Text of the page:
Whisper Alley in Okinawa, Japan? ?

People Reviews

Does anyone here know of a place call “Whisper Alley” in Okinawa, Japan. Got a friend that told me about the place and he said, it’s a place I have to visit.

Yes, a good friend of mine was sent to Okinawa back in the early 90’s, he came home for the holidays talking about all kinds of kinky things that go on there.

This Site Might Help You.

Whisper Alley in Okinawa, Japan? ?
Does anyone here know of a place call “Whisper Alley” in Okinawa, Japan. Got a friend that told me about the place and he said, it’s a place I have to visit.

Whisper alley is parallel to “Kadena Gate 2 Street” on the left if your leaving the base. Right before you get to the big outdoor covered shopping center next to “Club Red”, take a left down the street and make another left down one of the first few streets.
Just so you’re aware Whisper alley is where hookers go to die, you won’t get anything worth gloating about but you can haggle the prices with them (my buudy got a $7 ********). Have fun and wear protection!

Hahaha oh the memories. Me and my buddies walked through it once just for the experience. It’s a secret but it’s not. No one is ever told what lies down whisper alley, it’s something that must be experienced first hand. That and Club President and their “banana show”

Does your friend like getting with used-up 45-year old hookers? ‘Cause that’s pretty much all you’re getting in whisper alley.

Walked down it drunk as **** one night, just to say I did. I think there’s a reason the lights are so dim. I never met anybody who actually patronized any of the “services”.

Answer 6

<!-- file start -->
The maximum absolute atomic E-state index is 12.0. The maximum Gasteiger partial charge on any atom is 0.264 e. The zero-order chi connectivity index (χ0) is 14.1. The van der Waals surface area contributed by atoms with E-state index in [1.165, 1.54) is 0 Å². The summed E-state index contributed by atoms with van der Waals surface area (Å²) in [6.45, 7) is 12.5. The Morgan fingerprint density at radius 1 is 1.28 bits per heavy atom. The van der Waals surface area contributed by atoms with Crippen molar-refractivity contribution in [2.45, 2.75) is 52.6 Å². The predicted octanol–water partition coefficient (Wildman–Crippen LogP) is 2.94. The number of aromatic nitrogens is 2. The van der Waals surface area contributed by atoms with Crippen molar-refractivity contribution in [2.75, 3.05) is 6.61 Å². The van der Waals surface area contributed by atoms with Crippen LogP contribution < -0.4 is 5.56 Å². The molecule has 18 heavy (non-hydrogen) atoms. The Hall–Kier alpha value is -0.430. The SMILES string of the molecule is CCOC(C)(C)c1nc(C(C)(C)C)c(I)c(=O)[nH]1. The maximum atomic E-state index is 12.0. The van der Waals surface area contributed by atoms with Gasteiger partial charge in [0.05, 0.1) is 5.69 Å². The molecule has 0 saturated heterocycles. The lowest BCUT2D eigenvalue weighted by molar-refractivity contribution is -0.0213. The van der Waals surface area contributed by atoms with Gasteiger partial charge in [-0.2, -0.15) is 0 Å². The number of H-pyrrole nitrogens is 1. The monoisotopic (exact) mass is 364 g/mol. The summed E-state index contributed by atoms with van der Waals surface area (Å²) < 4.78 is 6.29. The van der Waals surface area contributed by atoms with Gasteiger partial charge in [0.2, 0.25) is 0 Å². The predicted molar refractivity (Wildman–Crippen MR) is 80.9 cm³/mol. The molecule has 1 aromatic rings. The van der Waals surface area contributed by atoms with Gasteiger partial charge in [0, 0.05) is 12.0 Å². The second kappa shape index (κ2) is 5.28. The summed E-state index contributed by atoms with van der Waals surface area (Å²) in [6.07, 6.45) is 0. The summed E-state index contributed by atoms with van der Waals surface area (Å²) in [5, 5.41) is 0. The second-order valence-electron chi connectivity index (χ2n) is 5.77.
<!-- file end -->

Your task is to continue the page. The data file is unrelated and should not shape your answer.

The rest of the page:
HAHAHAHA whisper alley.

It is off of gate 2 street
If you are into that sort of thing then i suggest you go to The Stage.
If you are man enough then try to win at rolling the dice and see if you can perform with the girl in front of everyone

Answer 7

For the best answers, search on this site https://shorturl.im/avcIB

Never ever ask a taisho about his past at a sushi bar. Always dip your finger in the salt next to the door of restaurant and taste it. Once done with Japanese rice meal, stick your chopstick in middle of bowl. This is showing respect toward the person who made it or bought it. This is Japanese Tradition. You must do this every rice meal. When pouring wine to someone, you must say “Maa Maa Maa Maa”. Then wait for the person receiving the wine to tell you “Oh to to to”. This means it is enough to drink and not get tipsy. The woman must always pour wine for man. This is the samarai way, a tradition.

i was stationed in Okinawa, camp Hansen and onna point. they call it whispering allely because all the hookers would whisper to you as you walked down it, the hookers would whisper to you “g.i, you want s***** f***** five dollah.” payday nights it was ten. club national in kin village was good for that too.

Wow! thank you! Just what I was looking for. I looked for the answers on other websites but I couldn’t find them.


i miss okinawa

What our team says

Whisper Alley in Okinawa, Japan? ?

Introduction to Whisper Alley

Whisper Alley is an alley in Okinawa City, Okinawa Prefecture, Japan that has been said to have a strange and supernatural air about it. The alley is said to be haunted by the ghosts of people who have died unnatural deaths.